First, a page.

Sunday, March 16, 2008

Huge Weekend for CSU!

It was a huge weekend for CSU as skiers at both the Eastern High School Championships and the Sugarloaf marathon emerged victorious.

At EHS, CSU Jrs Chris Stock and Olga Golovkina both won two races, were on the 1st place relay team, along with CSUer Nadja Kern and Nick Fogel from Western Mass, and also won the all-around top honors! Massachusetts took 5 of a possible 7 1st places at the event, which I am pretty sure is unprecedented. The relay win by Massachusetts was the first time in the 25 year history of the event.

At the Sugarloaf Marathon CSU's Alex Jospe took home the top prize for women in the final NE marathon of the year with a narrow 5 second victory at the finish over Lauren Jacobs. Frank Feist came home in 13th overall and Andy Milne in 15th for 2nd and 3rd in their age group, respectively. Wes Denering finished 34th and Michael Melnikov 51st.

EHS turned out to be a massive klister-fest with 2 classic races and the 2 classic legs of the relay all requiring klister. I have never waxed so many skis with so much klister in my life and I'm not sure I want to do that again any time soon! Over the course of Saturday and Sunday we used Toko Multiviola, Rode Multigrade, Toko Silver, Rex OV, Rode Rossa, and Toko green basebinder on race skis in delightful combinations. That doesn't include all the other stuff we tried and rejected and all the rilling and Jetstream application that also had to be done. Nothing like icy, granular snow slightly below freezing, but warming up through the morning to race time to keep you hopping with constant wax testing, re-testing and re-testing again and then applying in a hurry to get all the kids to the starting line on time. However, the Mass waxing team did quite well and the kids had good skis so I'm not complaining although my klister thumb and back are.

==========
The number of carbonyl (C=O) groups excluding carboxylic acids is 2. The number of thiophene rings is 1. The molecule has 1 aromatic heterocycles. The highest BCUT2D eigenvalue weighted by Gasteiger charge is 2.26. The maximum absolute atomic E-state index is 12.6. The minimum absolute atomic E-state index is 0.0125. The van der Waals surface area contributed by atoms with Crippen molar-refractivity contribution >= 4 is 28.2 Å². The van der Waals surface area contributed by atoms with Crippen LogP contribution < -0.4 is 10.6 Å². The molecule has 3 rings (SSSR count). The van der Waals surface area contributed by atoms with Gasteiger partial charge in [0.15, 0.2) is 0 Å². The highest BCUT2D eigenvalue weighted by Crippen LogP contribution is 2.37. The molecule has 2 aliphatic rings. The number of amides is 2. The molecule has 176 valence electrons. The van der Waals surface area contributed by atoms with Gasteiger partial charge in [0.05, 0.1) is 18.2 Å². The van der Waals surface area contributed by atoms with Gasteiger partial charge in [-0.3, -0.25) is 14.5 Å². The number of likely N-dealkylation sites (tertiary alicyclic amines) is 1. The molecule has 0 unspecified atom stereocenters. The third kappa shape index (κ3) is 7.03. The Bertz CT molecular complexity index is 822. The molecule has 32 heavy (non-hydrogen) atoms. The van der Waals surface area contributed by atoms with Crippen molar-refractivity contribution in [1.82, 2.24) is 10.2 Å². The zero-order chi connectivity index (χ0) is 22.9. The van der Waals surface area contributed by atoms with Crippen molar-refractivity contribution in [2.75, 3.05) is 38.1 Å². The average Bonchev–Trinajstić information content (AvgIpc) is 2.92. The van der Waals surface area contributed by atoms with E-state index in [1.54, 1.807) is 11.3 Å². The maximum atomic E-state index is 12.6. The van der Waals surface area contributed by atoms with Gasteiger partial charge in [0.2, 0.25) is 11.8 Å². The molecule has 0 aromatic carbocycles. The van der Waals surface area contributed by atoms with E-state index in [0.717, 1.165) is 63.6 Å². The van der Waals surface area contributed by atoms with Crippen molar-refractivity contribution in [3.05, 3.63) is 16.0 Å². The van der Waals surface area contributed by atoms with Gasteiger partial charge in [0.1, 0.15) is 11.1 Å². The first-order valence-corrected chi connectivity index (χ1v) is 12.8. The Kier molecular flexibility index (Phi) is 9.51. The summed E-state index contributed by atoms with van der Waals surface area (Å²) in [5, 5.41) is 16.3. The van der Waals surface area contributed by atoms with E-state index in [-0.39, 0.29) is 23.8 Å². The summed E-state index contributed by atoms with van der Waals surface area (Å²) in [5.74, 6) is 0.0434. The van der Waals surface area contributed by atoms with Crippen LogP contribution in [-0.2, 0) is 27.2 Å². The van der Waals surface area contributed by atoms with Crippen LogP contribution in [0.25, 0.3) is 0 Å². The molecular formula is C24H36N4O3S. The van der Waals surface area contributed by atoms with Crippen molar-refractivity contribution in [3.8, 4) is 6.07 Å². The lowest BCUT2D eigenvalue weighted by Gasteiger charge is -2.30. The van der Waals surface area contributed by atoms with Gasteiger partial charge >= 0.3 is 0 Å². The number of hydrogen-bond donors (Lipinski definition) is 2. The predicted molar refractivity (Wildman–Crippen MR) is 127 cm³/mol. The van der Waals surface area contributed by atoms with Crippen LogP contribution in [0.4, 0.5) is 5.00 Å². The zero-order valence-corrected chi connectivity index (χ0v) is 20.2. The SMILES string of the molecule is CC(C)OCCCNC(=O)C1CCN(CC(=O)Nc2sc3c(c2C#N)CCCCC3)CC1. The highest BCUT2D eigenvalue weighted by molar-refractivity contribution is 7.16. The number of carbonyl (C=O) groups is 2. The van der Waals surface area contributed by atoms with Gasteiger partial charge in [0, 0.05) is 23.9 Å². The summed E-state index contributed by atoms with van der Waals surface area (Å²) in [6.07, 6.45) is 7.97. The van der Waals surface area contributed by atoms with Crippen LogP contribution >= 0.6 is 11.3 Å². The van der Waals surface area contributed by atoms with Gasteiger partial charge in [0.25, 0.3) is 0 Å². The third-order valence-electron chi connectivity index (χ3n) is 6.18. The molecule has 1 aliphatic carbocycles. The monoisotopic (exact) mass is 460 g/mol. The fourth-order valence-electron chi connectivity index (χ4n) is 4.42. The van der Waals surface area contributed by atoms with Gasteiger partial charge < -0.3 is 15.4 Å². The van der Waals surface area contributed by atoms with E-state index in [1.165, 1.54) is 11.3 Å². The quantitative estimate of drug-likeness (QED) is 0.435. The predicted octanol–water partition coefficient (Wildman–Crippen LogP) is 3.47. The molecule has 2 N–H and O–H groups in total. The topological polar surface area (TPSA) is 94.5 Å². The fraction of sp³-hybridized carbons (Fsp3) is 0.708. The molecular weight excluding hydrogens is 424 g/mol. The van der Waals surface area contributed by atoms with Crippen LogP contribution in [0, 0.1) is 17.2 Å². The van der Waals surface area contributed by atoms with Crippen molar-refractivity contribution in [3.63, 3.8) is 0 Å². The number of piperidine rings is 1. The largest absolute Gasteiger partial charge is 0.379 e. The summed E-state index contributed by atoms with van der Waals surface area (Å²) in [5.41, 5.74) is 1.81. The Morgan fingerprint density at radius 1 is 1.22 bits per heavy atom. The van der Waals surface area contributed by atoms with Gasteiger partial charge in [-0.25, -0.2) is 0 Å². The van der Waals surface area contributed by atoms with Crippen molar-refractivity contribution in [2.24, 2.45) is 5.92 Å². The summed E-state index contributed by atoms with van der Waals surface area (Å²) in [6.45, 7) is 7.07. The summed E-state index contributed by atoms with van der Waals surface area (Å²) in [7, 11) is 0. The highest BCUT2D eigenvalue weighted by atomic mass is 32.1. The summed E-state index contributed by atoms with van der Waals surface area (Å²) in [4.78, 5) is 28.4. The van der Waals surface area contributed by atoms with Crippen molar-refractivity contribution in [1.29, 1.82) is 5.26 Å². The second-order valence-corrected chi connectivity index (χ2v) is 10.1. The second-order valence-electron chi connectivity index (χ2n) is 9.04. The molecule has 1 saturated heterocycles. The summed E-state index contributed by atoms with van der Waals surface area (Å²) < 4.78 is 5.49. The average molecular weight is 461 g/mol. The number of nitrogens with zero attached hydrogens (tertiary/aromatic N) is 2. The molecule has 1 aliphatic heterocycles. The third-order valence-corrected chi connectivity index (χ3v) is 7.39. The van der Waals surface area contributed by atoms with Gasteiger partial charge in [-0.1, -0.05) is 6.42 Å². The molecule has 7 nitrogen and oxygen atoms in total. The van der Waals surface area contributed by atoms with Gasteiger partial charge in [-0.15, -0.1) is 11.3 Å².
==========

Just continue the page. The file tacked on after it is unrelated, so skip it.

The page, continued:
In addition to Olga and Chris' winning efforts many other CSUers had excellent results over the weekend. Isaac Hoenig was fourth and Jimmy Burnham (photo) 10th in the classic race and Nadja Kern was 10th in the skate race, 9th in the classic sprint and 10th in the classic race. It was pretty sweet to have three Massachusetts boys and two girls in the top ten in today's race and in the top 10 for the all-around competition.

Full results for all races can be found at:

Wednesday, March 12, 2008

J2 Championships

CSU Juniors had some pretty good results at the New England J2 Festival last weekend. The races were held at Jackson and the team stayed at the Eagle Mt. House right across the street from where the races were held. Pretty sweet accomodations and no driving! We did have to schlepp all the wax boxes, benches, tent and so on down the hill to the field, but I wasn't complaining.

The weekend started off on Friday afternoon with a 5km skate in very nice weather. Nadja Kern had the top CSU result, finishing 9th, with Hannah Smith in 27th. Chris Burnham was the top CSU boy, coming in a very solid 12th, followed closely by Michael Goldenberg in 15th.